The sheikhs twin baby su.., p.30
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       The Sheikh's Twin Baby Surprise, p.30
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         Part #1 of The Sheikh's Baby Surprise series by Holly Rayner


  Back at her apartment, Morgan pulled out the envelope and carefully counted the money—a thick wad of twenty-dollar bills. It was more money than she had seen in a long, long time.

  A pang of guilt struck her belly as she finished counting it. Ahmed and Almera were so desperate for her help that they were willing to potentially throw away this much cash. They hadn’t even made her sign a contract or anything; a foolish mistake, but one that wasn’t uncommon among desperate people searching for answers about the ones they loved.

  She tossed the money and the photograph on her bed, changing out of her clothes and into a comfy pair of shorts and a tank top. She pulled her thick brown hair up into a messy bun before plopping down cross-legged on her comforter and picking the picture up.

  Morgan stared at the man in the picture, memorizing his features. He was so polished. So pristine. So miserable-looking.

  Morgan gazed into the unseeing eyes of Hassan; eyes that looked completely lost. His posture was good. His clothing was exceptional. But he was unhappy, at least to her eyes, and he wasn’t hiding it very well.

  She wondered, not for the first time, what would make this man give up a life of wealth and opulence. Sure, the responsibility of being a royal would be a lot to handle, but any adult brought up to hold that position would surely get over that eventually. Everyone had to grow up at some point.

  Morgan jumped as her phone rang on the bedside table. Setting the picture down, she tapped the answer key.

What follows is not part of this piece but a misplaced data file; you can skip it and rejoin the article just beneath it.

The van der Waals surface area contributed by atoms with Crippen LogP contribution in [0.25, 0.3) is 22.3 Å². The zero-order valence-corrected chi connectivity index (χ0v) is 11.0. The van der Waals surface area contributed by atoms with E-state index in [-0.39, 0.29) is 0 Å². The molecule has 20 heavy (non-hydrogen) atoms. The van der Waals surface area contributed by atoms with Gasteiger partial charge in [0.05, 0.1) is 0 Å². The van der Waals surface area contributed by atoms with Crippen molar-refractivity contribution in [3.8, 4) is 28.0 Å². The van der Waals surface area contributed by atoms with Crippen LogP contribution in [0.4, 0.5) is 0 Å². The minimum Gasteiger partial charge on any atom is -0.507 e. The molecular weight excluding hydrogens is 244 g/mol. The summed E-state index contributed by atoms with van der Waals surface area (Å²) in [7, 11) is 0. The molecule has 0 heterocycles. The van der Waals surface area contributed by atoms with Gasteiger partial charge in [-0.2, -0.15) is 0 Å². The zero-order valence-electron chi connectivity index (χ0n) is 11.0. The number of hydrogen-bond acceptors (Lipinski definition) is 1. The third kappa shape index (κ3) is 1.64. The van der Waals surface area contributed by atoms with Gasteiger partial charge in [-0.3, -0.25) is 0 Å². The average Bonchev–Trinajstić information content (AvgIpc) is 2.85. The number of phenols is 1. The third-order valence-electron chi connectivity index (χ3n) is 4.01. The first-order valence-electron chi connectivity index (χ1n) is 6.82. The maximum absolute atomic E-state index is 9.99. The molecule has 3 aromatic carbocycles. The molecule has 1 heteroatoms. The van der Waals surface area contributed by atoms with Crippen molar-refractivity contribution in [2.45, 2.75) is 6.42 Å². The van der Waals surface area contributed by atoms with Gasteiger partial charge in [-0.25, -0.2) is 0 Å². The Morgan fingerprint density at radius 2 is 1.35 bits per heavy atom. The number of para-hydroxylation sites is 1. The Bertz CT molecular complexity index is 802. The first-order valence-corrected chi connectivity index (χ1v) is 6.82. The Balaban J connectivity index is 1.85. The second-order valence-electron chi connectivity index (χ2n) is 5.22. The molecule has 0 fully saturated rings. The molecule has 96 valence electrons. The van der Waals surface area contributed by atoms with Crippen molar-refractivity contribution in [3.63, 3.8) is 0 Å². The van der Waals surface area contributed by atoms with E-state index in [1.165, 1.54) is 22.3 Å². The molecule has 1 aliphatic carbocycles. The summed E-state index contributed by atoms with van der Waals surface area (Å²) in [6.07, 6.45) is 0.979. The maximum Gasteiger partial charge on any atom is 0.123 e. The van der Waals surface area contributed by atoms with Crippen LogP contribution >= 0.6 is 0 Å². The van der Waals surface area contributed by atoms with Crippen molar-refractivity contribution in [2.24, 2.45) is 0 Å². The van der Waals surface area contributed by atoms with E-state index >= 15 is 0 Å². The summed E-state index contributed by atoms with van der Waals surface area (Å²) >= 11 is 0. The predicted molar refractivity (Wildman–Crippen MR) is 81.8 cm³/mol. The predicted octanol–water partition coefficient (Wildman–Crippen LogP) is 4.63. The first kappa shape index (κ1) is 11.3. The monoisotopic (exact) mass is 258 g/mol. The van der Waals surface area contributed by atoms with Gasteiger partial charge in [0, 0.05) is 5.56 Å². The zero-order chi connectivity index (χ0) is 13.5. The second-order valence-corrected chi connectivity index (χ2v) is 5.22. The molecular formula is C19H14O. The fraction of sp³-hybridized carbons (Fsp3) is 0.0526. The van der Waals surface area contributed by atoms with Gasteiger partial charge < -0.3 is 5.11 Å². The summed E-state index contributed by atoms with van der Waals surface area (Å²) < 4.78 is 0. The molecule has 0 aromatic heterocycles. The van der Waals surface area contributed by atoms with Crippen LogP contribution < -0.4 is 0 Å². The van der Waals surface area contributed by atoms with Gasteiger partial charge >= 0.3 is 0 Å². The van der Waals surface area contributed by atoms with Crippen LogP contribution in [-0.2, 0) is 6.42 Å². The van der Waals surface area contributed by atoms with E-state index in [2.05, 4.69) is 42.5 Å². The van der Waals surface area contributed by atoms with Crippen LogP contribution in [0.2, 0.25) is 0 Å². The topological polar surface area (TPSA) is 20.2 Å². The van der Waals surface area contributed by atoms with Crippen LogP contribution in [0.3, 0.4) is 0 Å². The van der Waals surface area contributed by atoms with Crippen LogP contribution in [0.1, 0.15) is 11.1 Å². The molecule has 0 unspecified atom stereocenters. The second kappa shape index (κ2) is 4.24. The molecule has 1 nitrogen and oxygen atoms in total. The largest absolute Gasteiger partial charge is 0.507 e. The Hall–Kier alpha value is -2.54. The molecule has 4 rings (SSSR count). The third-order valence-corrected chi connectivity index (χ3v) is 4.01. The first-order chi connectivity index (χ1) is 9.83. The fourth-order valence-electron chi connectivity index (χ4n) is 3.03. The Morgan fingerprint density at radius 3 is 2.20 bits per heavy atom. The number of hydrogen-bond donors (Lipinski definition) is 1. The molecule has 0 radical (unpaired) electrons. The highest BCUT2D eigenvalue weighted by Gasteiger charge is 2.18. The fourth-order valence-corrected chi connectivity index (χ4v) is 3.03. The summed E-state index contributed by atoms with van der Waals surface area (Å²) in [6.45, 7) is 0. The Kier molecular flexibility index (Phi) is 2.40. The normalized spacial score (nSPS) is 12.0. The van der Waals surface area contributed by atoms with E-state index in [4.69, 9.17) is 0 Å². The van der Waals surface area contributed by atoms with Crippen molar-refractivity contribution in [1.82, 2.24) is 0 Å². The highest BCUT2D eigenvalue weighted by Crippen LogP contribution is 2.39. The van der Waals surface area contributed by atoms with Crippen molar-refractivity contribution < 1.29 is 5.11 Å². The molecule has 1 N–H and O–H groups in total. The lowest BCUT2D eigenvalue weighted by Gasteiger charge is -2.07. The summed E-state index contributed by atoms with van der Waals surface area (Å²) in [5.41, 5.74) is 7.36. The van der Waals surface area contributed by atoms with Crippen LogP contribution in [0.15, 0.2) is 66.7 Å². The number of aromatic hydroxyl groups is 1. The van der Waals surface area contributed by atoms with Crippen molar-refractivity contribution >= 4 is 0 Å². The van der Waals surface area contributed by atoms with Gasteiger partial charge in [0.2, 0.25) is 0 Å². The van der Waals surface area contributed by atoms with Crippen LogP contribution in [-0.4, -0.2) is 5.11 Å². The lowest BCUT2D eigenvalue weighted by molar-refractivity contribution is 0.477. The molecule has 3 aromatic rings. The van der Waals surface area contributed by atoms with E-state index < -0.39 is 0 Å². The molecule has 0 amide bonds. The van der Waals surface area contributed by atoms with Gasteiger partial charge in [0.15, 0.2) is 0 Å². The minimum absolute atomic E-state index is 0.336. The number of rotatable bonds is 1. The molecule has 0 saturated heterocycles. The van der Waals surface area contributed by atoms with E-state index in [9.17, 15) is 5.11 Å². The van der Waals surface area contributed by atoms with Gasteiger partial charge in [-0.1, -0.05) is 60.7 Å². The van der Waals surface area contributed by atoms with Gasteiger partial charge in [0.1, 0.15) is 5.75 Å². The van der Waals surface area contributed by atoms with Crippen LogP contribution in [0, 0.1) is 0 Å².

“Hi, Mom.”

  “Morgan Elizabeth, why haven’t you called me?”

  Morgan rubbed her eyes with her index finger and thumb. She was never prepared for these conversations.

  “Mom, I’m really busy. I’m sorry I can’t call you as much as you’d like…”

  “As much as I’d like? Morgan, I haven’t heard from you in weeks! Maybe if you worked a regular job like everyone else it wouldn’t matter as much, but I know the kind of people you deal with. For all I know you could be dead! A simple text is not a lot to ask, honey…”

  Morgan pulled the phone slightly away from her ear as her mother went on with her diatribe. After a few minutes she seemed to have talked herself hoarse, and finally took a breath.

  “Are you done?” Morgan asked, propelling her mother into another wild rant about how inconsiderate she was and how she must have failed as a mother to raise a child who so clearly wanted nothing to do with her own family.

  “Mom, you moved to Florida four years ago. What do you want from me? I’ve got a job here, and this is my home!”

  “Well, maybe you should consider moving out to Tampa. If you’re going to put yourself in harm’s way, you could at least do it a little closer to me.”

  “The thing is, I’ve just been offered another job, Mom. I can’t come to Florida. I’m sorry,” Morgan said, her voice dull as she tried to soften the blow.

  “Remember that nice marketing job you had before this? The one in health insurance? Remember how good it felt to have a stable, reliable career, in a safe office building?”

  “Nowhere is totally safe, Mom.”

  “Some places are safer than others,” she countered.

  Morgan sighed. “Look, Mom, I know you’re just trying to look out for me, but I’ve got a job to do, and a life to live. My life. Can you let me live it as I see fit?”

  “I know you better than you know yourself, Morgan. I created you. Or did you forget that?”

  It was an argument Morgan could never win.

  “Look, Mom, I love you, okay? But my phone’s dying. I, uh, talk soon…”

  “Morgan don’t you dare hang up on me! I know that your phone isn’t dying. If you think for one second…”

  And Morgan ended the call.

  Looking back at the picture of Hassan, she picked it up one more time.

  “I think I get where you’re coming from, dude,” she said. Too tired to carry on working, she placed the photo and the money in a side table drawer before curling up under her ratty, comfortable old quilt and falling into a dreamless sleep. Tomorrow there would be plenty of time to think on the long drive to West Texas.

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